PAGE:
This is the ultimate mystery for Sherlock.

“A Scandal in the Bloodline” by Hildy Silverman is a really fun story! Sherlock is a vampire, and Watson is a werewolf. Does it get any better than that? When Sherlock is visited by his maker, he and Watson must help her find her husband, the originator of their bloodline, who has been kidnapped and is in danger. If he dies, so would Sherlock and the others in his bloodline. The stakes are high (oh the puns).

Also, there is a great fight scene that really keeps this story moving. Sherlock is having an existential crisis given that he’s lived for so long and seen so many technological advancements.

“When were we even last employed?” He rose and began to pace the length of the dining area in our modest flat. “I swear I can feel my mind atrophying. In this age of world wide webs and CSIs, FBIs, and so forth there is precious little need for a great detective.” He paused in front of me and for a moment looked so downcast my heart ached on his behalf. “This is my true curse, Watson, more than the bloodthirst. I have outlived my usefulness.”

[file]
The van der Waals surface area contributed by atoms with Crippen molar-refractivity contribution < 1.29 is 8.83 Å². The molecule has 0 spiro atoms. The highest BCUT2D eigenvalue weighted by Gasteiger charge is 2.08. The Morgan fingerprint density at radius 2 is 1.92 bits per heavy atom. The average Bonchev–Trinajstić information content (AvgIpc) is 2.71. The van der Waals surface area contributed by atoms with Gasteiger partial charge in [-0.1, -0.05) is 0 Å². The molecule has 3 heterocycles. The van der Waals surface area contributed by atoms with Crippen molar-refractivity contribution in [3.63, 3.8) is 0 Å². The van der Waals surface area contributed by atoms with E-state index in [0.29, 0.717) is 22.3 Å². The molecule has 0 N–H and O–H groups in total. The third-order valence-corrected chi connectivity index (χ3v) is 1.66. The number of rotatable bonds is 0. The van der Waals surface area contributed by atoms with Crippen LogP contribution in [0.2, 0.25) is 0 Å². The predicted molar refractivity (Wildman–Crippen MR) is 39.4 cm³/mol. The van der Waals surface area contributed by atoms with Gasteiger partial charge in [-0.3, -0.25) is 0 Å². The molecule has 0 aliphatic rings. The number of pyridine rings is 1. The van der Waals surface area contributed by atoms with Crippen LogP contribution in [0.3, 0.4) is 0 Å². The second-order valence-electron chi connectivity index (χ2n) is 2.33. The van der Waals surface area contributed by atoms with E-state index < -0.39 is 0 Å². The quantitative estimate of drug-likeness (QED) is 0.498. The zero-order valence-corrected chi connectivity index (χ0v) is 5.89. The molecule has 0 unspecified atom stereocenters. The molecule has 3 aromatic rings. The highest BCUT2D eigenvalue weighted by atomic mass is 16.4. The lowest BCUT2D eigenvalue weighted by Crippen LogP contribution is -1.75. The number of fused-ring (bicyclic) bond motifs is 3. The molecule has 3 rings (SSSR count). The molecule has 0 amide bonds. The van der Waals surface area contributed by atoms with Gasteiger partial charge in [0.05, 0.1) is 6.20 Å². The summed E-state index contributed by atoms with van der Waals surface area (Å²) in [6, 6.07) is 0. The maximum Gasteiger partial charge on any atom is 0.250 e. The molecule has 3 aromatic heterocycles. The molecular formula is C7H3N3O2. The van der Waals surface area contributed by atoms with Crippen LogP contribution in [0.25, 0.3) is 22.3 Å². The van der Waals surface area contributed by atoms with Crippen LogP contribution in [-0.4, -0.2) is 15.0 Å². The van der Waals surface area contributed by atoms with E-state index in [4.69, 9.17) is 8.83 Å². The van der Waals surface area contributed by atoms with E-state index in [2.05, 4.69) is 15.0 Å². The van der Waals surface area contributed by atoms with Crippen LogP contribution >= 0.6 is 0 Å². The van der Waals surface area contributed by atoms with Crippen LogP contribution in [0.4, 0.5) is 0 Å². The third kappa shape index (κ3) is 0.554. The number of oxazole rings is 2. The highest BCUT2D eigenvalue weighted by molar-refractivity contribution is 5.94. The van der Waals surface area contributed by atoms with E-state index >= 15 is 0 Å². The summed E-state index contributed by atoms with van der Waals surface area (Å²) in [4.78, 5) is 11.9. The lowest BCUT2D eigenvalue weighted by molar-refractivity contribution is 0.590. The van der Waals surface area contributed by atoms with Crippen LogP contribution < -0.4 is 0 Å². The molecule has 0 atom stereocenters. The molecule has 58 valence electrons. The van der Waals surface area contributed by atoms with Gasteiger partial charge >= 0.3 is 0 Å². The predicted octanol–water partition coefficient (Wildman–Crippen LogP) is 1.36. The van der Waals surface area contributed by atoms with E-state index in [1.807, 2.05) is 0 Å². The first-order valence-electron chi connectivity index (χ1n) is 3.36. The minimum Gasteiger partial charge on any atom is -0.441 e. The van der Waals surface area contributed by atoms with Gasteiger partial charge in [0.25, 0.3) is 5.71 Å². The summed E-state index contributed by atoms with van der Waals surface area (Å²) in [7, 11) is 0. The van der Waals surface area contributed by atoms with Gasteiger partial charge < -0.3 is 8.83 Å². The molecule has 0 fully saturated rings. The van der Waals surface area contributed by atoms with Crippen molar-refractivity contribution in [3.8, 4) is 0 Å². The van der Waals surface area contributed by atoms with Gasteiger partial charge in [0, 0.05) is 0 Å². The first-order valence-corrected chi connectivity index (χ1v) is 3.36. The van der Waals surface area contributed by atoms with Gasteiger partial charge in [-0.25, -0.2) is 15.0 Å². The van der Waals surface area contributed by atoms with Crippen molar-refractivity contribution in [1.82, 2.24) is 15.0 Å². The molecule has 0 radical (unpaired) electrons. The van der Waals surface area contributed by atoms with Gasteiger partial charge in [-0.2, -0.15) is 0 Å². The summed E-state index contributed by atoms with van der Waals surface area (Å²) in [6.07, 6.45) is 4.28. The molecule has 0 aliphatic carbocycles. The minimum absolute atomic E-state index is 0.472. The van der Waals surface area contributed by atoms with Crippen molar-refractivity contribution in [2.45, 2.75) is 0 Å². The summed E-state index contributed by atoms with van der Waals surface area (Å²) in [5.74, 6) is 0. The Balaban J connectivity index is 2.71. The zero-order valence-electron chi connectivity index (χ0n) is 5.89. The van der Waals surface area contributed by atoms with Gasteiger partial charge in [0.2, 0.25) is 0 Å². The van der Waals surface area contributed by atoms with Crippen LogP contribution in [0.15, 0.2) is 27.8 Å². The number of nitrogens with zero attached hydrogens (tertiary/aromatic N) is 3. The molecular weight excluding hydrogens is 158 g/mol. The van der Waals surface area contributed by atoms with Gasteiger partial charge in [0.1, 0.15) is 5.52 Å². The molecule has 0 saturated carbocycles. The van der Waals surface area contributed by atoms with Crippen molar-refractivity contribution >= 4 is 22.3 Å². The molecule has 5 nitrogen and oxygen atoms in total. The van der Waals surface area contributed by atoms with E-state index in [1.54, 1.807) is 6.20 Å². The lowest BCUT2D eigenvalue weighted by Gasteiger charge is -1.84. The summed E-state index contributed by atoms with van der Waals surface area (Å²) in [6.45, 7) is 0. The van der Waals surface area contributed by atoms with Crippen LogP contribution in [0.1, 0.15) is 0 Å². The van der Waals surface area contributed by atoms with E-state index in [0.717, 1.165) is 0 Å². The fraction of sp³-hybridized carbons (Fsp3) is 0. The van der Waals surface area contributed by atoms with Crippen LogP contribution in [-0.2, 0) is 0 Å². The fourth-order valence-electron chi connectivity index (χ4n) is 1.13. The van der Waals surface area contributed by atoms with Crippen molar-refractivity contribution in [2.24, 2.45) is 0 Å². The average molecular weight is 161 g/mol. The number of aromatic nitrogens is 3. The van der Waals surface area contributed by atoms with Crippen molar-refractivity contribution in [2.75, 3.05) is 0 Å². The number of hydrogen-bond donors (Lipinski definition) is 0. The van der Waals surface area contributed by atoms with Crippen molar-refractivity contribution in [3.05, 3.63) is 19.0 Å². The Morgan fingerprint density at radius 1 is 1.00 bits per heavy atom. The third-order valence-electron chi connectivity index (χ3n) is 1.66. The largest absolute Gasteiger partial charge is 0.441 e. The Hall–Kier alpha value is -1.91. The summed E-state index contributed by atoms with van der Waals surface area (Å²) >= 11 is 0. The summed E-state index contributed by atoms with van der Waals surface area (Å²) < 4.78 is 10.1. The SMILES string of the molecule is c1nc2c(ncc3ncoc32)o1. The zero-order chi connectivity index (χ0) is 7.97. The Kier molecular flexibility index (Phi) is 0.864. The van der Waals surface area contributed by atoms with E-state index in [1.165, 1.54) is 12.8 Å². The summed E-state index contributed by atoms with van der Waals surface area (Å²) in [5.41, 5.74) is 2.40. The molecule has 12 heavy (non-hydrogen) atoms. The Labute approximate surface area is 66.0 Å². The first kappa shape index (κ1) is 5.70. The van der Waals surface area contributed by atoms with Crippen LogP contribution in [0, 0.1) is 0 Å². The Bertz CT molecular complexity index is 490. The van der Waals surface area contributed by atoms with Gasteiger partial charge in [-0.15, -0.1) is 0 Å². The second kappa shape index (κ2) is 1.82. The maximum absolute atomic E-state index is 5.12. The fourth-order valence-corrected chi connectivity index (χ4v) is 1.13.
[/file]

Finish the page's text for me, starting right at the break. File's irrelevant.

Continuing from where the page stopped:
I loved the supernatural element and the lighthearted feel to this one.

“The Scarlet Study” by Jim Avelli reminded me of the current Sherlock TV show, except it's set in a dystopian landscape. Also, the old movie They Live is brought to mind by way of a parallel plot, as the population is being controlled by big pharma through mind-altering chemicals. Everyone is required to take meds that are catered to their positions. These drugs are not questioned, except for by a few conspiracy theorists such as Sherlock’s brother, Mycroft.

When Irene Adler, Sherlock’s ex-wife, is murdered, she leaves Sherlock a note along with a mystery pill labeled “Scarlett.” Sherlock takes it and becomes the sleuthing detective we all know. It’s an interesting premise, having a future where the government controls the populace’s thoughts and actions by way of mandatory medicine. 1984 also comes to mind.